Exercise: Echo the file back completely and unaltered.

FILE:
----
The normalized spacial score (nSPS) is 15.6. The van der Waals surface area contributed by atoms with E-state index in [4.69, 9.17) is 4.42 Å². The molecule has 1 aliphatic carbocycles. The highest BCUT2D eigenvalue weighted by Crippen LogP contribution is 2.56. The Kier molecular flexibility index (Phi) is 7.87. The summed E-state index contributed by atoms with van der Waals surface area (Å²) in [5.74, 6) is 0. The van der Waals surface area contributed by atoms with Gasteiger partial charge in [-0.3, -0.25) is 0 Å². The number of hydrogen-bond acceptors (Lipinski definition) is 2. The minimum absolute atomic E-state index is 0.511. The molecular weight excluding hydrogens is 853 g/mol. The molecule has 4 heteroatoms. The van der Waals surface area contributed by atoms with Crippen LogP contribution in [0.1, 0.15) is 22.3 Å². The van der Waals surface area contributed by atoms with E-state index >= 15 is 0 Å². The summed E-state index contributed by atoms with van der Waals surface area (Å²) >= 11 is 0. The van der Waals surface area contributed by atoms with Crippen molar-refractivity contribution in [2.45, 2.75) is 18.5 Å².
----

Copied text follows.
The normalized spacial score (nSPS) is 15.6. The van der Waals surface area contributed by atoms with E-state index in [4.69, 9.17) is 4.42 Å². The molecule has 1 aliphatic carbocycles. The highest BCUT2D eigenvalue weighted by Crippen LogP contribution is 2.56. The Kier molecular flexibility index (Phi) is 7.87. The summed E-state index contributed by atoms with van der Waals surface area (Å²) in [5.74, 6) is 0. The van der Waals surface area contributed by atoms with Gasteiger partial charge in [-0.3, -0.25) is 0 Å². The number of hydrogen-bond acceptors (Lipinski definition) is 2. The minimum absolute atomic E-state index is 0.511. The molecular weight excluding hydrogens is 853 g/mol. The molecule has 4 heteroatoms. The van der Waals surface area contributed by atoms with Crippen LogP contribution in [0.1, 0.15) is 22.3 Å². The van der Waals surface area contributed by atoms with E-state index >= 15 is 0 Å². The summed E-state index contributed by atoms with van der Waals surface area (Å²) >= 11 is 0. The van der Waals surface area contributed by atoms with Crippen molar-refractivity contribution in [2.45, 2.75) is 18.5 Å².